Last month I paid a visit to Connecticut to give a talk to a local NAMI group there. A hundred people – probably two-thirds of them family members – turned up to hear me speak.
My talk was about being a smart patient, which is the theme for my blogs at BipolarConnect.com and my website, as well as the central point of my book, “Living Well with Depression and Bipolar Disorder” (HarperCollins), which came out in October. My theme is as relevant to family members as it is to patients. All of us have to be smart.
In support of my thesis, I described what may have been the first study to link genes to behavior. My point was there was a lot more to bipolar than just bipolar, that there was a lot more to depression than just depression. We’re talking about a whole host of functions that are influenced by genes and biology and environment – fear, anger, memory, cognition, motivation, sleep, diet, temperament, neuron function, impulsivity, and on and on and on. By appreciating the complexities of our illness, I said, we learn to – in the words of the wise man – know thyself. And by knowing thyself, we become our own wise man.
I also provided a demonstration of why I consider depression and bipolar part of the same underlying phenomenon. Many people with so-called unipolar depression have depressions that behave quite a bit like bipolar, with some manic and cycling features. Conversely, many bipolar patients are depressed practically all the time. Failure to recognize the subtle shades of our illness can lead to treatments and therapies that do not match our true condition.
There are excellent books out there, I concluded, with titles such as “Depression for Dummies” and “Bipolar Disorder for Dummies,” but if we remain stuck at the dummies level, we are never going to learn to live well with our illness.
I wrapped up my 30-minute talk, then opened up the proceedings to questions from the audience. The first question came from a concerned middle-aged gentleman. “I have a 20-year-old son,” he said, “with bipolar disorder. He refuses to acknowledge his illness or take his meds. What should we do?”
Anxious eyes looked at me from every corner of the room. This was the question most of the people there desperately needed an answer to. I hesitated one brief second, then gave the man the only honest response: “I don’t know.”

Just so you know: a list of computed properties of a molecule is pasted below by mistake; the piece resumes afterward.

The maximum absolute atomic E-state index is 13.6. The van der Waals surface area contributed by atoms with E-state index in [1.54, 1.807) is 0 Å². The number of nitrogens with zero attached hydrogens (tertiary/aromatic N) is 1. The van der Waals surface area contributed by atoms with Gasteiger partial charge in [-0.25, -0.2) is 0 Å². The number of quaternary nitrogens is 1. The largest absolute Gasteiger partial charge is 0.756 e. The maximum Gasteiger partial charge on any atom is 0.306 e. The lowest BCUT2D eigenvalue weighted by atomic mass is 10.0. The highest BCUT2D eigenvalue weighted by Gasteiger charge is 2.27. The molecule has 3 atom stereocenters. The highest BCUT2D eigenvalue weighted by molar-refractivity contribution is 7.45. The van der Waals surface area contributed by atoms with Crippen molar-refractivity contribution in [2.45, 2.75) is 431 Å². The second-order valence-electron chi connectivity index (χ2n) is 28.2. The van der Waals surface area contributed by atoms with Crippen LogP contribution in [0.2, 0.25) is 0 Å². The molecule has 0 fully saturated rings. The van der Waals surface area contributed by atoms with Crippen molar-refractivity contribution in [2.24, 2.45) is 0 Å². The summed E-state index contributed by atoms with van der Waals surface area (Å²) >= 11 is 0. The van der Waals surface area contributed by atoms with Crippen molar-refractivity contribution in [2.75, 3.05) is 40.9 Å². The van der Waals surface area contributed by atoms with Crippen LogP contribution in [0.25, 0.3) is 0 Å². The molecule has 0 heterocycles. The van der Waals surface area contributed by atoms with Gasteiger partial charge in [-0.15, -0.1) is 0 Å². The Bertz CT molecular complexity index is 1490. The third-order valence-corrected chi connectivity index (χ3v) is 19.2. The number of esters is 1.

I don’t know. Consider: I could have answered almost any question on the fine points of brain science, diagnosis, and treatment issues short of engaging in the practice of medicine. I’ve been researching and writing about my illness full-time for the past eight years. I’ve attended conferences, read medical journal articles, interviewed leading clinicians and researchers, and learned to appreciate the wisdom and insight of thousands of patients and loved ones.
In eight years, I’ve learned a lot. But I’ve also learned a lot about what I will probably never know. And I knew I had no answer to what had to be the hardest question in the world.
My failure to ease the concerns of this man – and the others in the room – pained me. I told the room how I facilitated a support group, and that it was virtually impossible for our group to attract and retain young people. I explained that teens and young adults desperately want to fit in and do the things their friends do. They don’t want to be told they’re different, not quite normal. They don’t want to hear that they may have to take meds the rest of their lives, especially ones that make them feel like fat stupid zombie eunuchs. They don’t want to be lectured to on how wise it is to go to bed at a reasonable hour while all their friends are partying.
I told them how my illness manifested in full measure in college and how I wound up dropping out and having to go through a number of lost years in my life. I told them how I was so deep in denial I that I didn’t seek help until age 49, time enough to have wrecked my life several times over.
Unfortunately, kids have to make their own mistakes, have to fall flat on their faces, often a number of times. Hopefully, they will eventually learn their lessons, while there is still something in their lives to salvage, before they have put their families through too much pain.
Never give up on your kid, was about all I could say. Never abandon hope. Your child is entitled to enjoy a full and productive and rewarding life. I can say this with credibility and great passion. I have bipolar, after all, yet – despite everything - I seem to be doing fine.
But I had no magic answer for that poor man or the others in the room. He was powerless and so was I. Against ignorance, even the gods cry out in vain. I didn’t know. I just didn’t know. Sometimes, I really hate this illness.
Published On: December 15, 2006
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